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From: pedro.lamarao_at_[hidden]
Date: 2005-04-22 17:05:42

Caleb Epstein wrote:

>>I don't think it is necessary to throw an exception from the stream to
>>signal it, for the same reason the stream can signal other kinds of
>>errors without throwing exceptions. The standard basic_ios base class is
>>even nice enough to offer the exceptions(iostate) "property" for you to
>>choose if you want or don't want exceptions to be thrown. Nothing new here.
> But from my reading of your code, you explicitly throw whenever the
> system calls return -1. Please correct me if I am wrong.

That's inside the basic_socket class; the point there is to support some
kind of easy, low level socket operation. Thus, let's throw instead of
constantly checking for (-1).

But inside the streambuf, all exceptions are caught.
I haven't worked much more on this aspect of the streambuf yet, but here
the point is never to throw.

Even if we want exceptions to be thrown, that should be handled by
basic_ios -- setting failbit. At least, that's what's currently on my mind.

>>I believe a non-blocking mode is possible for std::iostream, but I'm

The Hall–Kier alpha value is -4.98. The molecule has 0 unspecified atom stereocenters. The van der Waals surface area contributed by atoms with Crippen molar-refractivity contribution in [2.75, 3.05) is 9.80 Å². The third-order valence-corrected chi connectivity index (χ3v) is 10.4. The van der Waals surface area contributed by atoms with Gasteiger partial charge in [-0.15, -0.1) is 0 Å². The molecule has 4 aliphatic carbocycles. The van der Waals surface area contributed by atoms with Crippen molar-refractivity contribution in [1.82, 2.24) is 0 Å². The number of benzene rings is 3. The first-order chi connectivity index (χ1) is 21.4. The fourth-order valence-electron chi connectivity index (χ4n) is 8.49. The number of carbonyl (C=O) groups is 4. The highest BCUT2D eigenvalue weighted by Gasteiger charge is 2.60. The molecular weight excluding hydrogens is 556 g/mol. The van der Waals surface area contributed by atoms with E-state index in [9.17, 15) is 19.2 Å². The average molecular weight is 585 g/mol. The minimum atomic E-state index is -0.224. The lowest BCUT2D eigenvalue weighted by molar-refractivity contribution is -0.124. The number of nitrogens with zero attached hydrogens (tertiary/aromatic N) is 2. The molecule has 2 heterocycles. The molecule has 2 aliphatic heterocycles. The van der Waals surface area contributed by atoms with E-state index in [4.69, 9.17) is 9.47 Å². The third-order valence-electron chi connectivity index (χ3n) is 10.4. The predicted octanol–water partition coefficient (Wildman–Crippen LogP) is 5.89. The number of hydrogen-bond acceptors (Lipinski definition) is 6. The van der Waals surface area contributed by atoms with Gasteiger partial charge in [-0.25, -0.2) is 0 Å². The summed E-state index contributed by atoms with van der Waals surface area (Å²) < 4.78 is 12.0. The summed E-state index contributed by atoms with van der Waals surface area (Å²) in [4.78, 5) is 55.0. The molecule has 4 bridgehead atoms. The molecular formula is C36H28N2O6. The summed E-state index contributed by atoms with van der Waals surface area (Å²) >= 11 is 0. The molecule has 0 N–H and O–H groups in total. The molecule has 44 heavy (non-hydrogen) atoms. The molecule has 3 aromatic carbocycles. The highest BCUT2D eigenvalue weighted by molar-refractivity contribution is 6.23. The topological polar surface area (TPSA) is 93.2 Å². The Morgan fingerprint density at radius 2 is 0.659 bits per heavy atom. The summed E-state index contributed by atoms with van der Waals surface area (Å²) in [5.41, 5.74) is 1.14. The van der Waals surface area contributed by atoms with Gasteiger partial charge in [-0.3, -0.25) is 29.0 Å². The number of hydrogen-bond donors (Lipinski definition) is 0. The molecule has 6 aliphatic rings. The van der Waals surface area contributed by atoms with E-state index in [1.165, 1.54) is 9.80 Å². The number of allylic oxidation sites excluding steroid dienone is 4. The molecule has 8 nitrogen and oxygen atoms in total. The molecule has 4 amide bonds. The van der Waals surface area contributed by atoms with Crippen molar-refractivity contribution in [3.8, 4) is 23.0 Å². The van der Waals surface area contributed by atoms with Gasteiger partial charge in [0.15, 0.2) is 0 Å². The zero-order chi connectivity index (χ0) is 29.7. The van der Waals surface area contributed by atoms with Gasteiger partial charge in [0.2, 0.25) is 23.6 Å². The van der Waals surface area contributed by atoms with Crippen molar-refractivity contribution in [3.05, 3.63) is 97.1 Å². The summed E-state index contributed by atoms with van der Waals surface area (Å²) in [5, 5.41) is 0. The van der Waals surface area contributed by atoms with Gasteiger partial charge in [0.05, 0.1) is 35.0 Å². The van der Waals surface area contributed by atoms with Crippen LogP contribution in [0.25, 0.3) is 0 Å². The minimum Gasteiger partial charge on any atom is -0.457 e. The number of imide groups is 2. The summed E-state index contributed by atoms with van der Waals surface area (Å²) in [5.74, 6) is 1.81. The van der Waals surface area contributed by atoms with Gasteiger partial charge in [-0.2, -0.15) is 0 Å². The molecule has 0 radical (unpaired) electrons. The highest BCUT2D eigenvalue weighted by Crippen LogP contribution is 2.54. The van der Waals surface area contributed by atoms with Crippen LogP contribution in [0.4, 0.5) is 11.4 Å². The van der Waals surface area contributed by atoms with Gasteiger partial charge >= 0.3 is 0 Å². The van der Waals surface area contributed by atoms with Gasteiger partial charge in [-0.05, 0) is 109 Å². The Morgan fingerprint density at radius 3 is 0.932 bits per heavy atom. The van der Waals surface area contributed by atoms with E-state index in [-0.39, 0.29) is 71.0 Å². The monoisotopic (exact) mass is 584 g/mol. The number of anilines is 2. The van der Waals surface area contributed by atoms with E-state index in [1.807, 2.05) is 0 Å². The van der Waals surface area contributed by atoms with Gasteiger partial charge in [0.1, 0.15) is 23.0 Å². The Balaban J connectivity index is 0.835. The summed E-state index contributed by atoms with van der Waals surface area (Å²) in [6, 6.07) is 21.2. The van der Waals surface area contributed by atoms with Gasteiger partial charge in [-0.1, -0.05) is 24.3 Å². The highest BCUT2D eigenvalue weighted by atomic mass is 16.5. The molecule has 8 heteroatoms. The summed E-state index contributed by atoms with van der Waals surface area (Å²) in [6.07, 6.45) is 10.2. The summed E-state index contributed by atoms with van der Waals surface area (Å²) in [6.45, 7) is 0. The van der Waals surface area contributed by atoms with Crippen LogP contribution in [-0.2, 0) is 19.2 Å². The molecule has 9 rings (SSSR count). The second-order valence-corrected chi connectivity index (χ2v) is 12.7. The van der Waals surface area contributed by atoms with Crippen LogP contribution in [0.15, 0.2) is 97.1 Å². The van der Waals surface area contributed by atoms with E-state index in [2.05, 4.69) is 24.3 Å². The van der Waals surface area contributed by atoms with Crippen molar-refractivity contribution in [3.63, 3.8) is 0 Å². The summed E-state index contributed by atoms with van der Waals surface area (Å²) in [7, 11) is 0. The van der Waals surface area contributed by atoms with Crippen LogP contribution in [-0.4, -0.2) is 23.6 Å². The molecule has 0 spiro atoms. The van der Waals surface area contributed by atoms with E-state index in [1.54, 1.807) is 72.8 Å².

>>unsure of how... elegant would it be to use it.
> I'm not suggesting we implement non-blocking iostreams (I'll leave
> that to Jonathan :-), but the lowest level basic_socket implementation
> ought to support it. I don't see how it does in your implementation.

It doesn't, because I didn't bother to add a wrapper to fcntl().
That's easy to do, though, and would be consistent with the purpose of
the basic_socket class.

But you can always pass MSG_DONTWAIT as the flag parameter of the
receive and send methods. That will provide you with a non-blocking call.

>>But should we offer the possibility for the user to set socket options,
>>or merely offer a blocking(bool) method?
> At the basic_socket level, all socket functionality should be
> accessible. Its all there for a reason, so if you leave something
> out, someone is guaranteed to complain.

The point of the exposed "socket" class is to provide an easy entry
point to what I would call "hybrid" networking code -- so that someone
can easily substitute raw system calls to use "socket" objects without
much code rewriting.

 Pedro Lamarão

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